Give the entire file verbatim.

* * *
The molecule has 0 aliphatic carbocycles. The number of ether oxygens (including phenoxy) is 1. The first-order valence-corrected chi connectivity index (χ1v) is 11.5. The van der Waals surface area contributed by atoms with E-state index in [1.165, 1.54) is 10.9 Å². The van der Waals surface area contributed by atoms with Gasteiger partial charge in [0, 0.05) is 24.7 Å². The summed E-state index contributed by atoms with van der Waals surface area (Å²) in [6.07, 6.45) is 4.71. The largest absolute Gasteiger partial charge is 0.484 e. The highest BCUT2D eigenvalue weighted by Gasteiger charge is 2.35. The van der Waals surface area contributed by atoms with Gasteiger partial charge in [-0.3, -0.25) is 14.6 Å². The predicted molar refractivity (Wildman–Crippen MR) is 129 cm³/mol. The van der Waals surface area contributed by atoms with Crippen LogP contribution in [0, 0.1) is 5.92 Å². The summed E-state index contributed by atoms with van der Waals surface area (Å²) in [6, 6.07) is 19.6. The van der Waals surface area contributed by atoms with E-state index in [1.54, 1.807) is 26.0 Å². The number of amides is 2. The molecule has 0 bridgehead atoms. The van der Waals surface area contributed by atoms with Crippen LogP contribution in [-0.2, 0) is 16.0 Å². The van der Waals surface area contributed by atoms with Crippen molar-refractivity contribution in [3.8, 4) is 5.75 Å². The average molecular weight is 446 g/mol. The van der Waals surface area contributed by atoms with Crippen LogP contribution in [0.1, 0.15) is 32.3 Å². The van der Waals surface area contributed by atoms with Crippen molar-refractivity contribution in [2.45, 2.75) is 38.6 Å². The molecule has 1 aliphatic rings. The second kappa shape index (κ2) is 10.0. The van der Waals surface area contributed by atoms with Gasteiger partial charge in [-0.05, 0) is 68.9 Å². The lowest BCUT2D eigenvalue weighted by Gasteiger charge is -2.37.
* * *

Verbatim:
The molecule has 0 aliphatic carbocycles. The number of ether oxygens (including phenoxy) is 1. The first-order valence-corrected chi connectivity index (χ1v) is 11.5. The van der Waals surface area contributed by atoms with E-state index in [1.165, 1.54) is 10.9 Å². The van der Waals surface area contributed by atoms with Gasteiger partial charge in [0, 0.05) is 24.7 Å². The summed E-state index contributed by atoms with van der Waals surface area (Å²) in [6.07, 6.45) is 4.71. The largest absolute Gasteiger partial charge is 0.484 e. The highest BCUT2D eigenvalue weighted by Gasteiger charge is 2.35. The van der Waals surface area contributed by atoms with Gasteiger partial charge in [-0.3, -0.25) is 14.6 Å². The predicted molar refractivity (Wildman–Crippen MR) is 129 cm³/mol. The van der Waals surface area contributed by atoms with Crippen LogP contribution in [0, 0.1) is 5.92 Å². The summed E-state index contributed by atoms with van der Waals surface area (Å²) in [6, 6.07) is 19.6. The van der Waals surface area contributed by atoms with E-state index in [1.54, 1.807) is 26.0 Å². The number of amides is 2. The molecule has 0 bridgehead atoms. The van der Waals surface area contributed by atoms with Crippen LogP contribution in [-0.2, 0) is 16.0 Å². The van der Waals surface area contributed by atoms with Crippen molar-refractivity contribution in [3.8, 4) is 5.75 Å². The average molecular weight is 446 g/mol. The van der Waals surface area contributed by atoms with Crippen LogP contribution in [0.1, 0.15) is 32.3 Å². The van der Waals surface area contributed by atoms with Crippen molar-refractivity contribution in [2.45, 2.75) is 38.6 Å². The molecule has 1 aliphatic rings. The second kappa shape index (κ2) is 10.0. The van der Waals surface area contributed by atoms with Gasteiger partial charge in [-0.05, 0) is 68.9 Å². The lowest BCUT2D eigenvalue weighted by Gasteiger charge is -2.37.